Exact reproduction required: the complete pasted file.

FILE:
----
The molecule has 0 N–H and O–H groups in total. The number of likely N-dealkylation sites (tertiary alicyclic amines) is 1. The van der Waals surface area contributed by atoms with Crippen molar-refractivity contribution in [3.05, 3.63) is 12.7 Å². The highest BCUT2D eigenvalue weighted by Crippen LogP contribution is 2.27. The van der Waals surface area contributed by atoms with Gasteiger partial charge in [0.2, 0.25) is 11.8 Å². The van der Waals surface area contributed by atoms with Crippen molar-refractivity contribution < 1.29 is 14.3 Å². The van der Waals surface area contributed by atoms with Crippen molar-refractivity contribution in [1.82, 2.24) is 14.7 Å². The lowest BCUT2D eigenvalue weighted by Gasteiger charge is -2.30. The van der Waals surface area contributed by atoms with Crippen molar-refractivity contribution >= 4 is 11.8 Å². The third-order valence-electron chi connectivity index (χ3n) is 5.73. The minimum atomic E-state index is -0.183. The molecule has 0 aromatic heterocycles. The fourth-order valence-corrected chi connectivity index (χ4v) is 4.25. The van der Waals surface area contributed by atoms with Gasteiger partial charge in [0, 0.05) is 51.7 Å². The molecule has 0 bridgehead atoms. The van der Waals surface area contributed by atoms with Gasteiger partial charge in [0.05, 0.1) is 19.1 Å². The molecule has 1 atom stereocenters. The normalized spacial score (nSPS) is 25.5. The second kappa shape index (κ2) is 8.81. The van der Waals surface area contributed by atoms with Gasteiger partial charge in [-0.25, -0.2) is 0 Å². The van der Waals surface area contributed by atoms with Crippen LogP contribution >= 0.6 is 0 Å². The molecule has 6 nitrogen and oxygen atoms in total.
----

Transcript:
The molecule has 0 N–H and O–H groups in total. The number of likely N-dealkylation sites (tertiary alicyclic amines) is 1. The van der Waals surface area contributed by atoms with Crippen molar-refractivity contribution in [3.05, 3.63) is 12.7 Å². The highest BCUT2D eigenvalue weighted by Crippen LogP contribution is 2.27. The van der Waals surface area contributed by atoms with Gasteiger partial charge in [0.2, 0.25) is 11.8 Å². The van der Waals surface area contributed by atoms with Crippen molar-refractivity contribution < 1.29 is 14.3 Å². The van der Waals surface area contributed by atoms with Crippen molar-refractivity contribution in [1.82, 2.24) is 14.7 Å². The lowest BCUT2D eigenvalue weighted by Gasteiger charge is -2.30. The van der Waals surface area contributed by atoms with Crippen molar-refractivity contribution >= 4 is 11.8 Å². The third-order valence-electron chi connectivity index (χ3n) is 5.73. The minimum atomic E-state index is -0.183. The molecule has 0 aromatic heterocycles. The fourth-order valence-corrected chi connectivity index (χ4v) is 4.25. The van der Waals surface area contributed by atoms with Gasteiger partial charge in [0, 0.05) is 51.7 Å². The molecule has 0 bridgehead atoms. The van der Waals surface area contributed by atoms with Gasteiger partial charge in [0.05, 0.1) is 19.1 Å². The molecule has 1 atom stereocenters. The normalized spacial score (nSPS) is 25.5. The second kappa shape index (κ2) is 8.81. The van der Waals surface area contributed by atoms with Gasteiger partial charge in [-0.25, -0.2) is 0 Å². The van der Waals surface area contributed by atoms with Crippen LogP contribution >= 0.6 is 0 Å². The molecule has 6 nitrogen and oxygen atoms in total.